From the Normans and Angevins through Spanish and Bourbon rule to the unification of Italy, historian Tommaso Astarita explores the intellectual, religious, economic and political history of this fascinating region and delivers an accessibly written book that is not just colourful and scholarly but also wholly engrossing.
The Day of Battle: The War in Sicily and Italy, 1943-1944
by Rick Atkinson
Rick Atkinson follows the strengthening armies as they invade Sicily in July 1943 and, mile by bloody mile, fight their way north. The decision to invade Europe's so-called soft underbelly was controversial, but once under way the commitment never wavered. And with the liberation of Rome from the Nazis in June 1944, victory at last began to seem inevitable.
Street Fight in Naples: A City's Unseen History
by Peter Robb
Peter Robb's Street Fight in Naples ranges across nearly three thousand years of Neapolitan life and art, from the first Greek landings in Italy to the time of his own less auspicious arrival thirty-something years ago.
A House in Sicily
by Daphne Phelps
Near Mount Etna in Sicily lies Casa Cuseni, a beautiful house built in golden stone - and the home which Daphne Phelps was astonished to find she had inherited in 1947. At the age of 34, war-weary from working as a psychiatric social worker, with barely any Italian and precious little money, she plunged into a fascinating Sicilian world. The many of problems to be overcome included not only financial difficulties but local authorities and a house staff who initially felt no loyalty to the new Signorina, but who gradually accepted her as a respected member of their small community.
The Leopard
by Guiseppe Tomasi di Lampedusa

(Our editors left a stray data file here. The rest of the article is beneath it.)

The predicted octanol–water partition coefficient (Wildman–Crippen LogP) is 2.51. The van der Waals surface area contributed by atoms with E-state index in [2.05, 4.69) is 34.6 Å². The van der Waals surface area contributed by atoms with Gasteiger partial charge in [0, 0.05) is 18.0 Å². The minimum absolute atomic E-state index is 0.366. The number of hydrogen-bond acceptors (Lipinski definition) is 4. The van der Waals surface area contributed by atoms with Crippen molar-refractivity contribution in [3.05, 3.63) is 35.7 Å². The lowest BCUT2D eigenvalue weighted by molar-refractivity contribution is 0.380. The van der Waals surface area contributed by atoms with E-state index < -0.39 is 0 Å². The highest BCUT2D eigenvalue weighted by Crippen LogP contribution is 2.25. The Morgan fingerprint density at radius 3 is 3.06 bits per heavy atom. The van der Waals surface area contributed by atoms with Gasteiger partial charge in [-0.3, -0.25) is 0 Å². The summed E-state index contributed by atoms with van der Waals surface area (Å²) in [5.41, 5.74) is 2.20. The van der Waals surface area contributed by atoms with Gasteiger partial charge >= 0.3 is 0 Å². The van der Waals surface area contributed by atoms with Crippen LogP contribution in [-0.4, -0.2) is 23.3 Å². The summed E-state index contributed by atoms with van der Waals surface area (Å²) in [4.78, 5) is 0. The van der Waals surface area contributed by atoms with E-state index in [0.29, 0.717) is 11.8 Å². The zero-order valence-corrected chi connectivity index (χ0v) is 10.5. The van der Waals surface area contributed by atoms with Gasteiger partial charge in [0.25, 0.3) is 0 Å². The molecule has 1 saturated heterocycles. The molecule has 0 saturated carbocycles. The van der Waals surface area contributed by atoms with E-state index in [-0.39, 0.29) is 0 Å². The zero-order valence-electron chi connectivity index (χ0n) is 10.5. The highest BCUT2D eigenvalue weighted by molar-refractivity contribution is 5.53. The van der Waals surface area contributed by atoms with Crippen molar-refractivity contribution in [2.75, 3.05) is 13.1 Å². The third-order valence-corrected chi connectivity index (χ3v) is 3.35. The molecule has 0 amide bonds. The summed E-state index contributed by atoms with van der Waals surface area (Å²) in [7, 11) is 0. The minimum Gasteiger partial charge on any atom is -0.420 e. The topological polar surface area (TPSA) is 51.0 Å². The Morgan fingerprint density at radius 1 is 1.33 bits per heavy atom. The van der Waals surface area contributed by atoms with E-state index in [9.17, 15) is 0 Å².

The Leopard is a novel that chronicles the changes in Sicilian life and society during the Risorgimento.
The World of Venice
by Jan Morris
Morris displays her talent for research, telling anecdote and well-wrought prose in this spirited portrait of a beloved city, its history and inhabitants. If you are going to read one book on Venice, we recommend this favorite.
Venice: A New History
by Thomas Madden
Using long-buried archival material and a wealth of newly translated documents, Madden weaves a spellbinding story of a place and its people, tracing an arc from the city’s humble origins as a lagoon refuge to its apex as a vast maritime empire and Renaissance epicenter to its rebirth as a modern tourist hub.
Anzio: Italy and the Battle for Rome — 1944
by Lloyd Clark
The Allied campaign on the beaches of Western Italy, at Anzio, reigns as the bloodiest battle in the Second World War’s western theater. About six months before D-Day, in January 1944, a united force of 36,000 soldiers launched one of the first attacks on continental Europe at Anzio, a small coastal city thirty miles south of Rome.
Brunelleschi's Dome: How a Renaissance Genius Reinvented Architecture
by Ross King
The story of the design and construction of the dome in the cathedral of Santa Maria del Fiore, a tale rife with politics, cut-throat competition and mighty inspiration.
The Lady Queen: The Notorious Reign of Joanna I, Queen of Naples, Jerusalem, and Sicily
by Nancy Bazelon Goldstone
On 15 March 1348, Joanna I, Queen of Naples, stood trial for her life before the pope and his court in Avignon. She was 22 years old. Her cousin and husband, Prince Andrew of Hungary, had recently been murdered, and Joanna was the chief suspect. Determined to defend herself, Joanna won her acquittal against enormous odds. Returning to Naples, she ruled over one of Europe's most prestigious and enlightened courts for more than thirty years - until she was herself murdered. As courageous as Eleanor of Aquitaine, as astute and determined as Elizabeth I, Joanna was the only female monarch in her time to rule in her own right.
La Bella Lingua
by Diane Hales
Inebriated with the sounds of Italian, lovesick for its phrases and enamored of its earthy idioms, Hales, "a sensible woman of sturdy Polish stock," dives into the Italian of the piazza, literature, movies and streets in this charming memoir.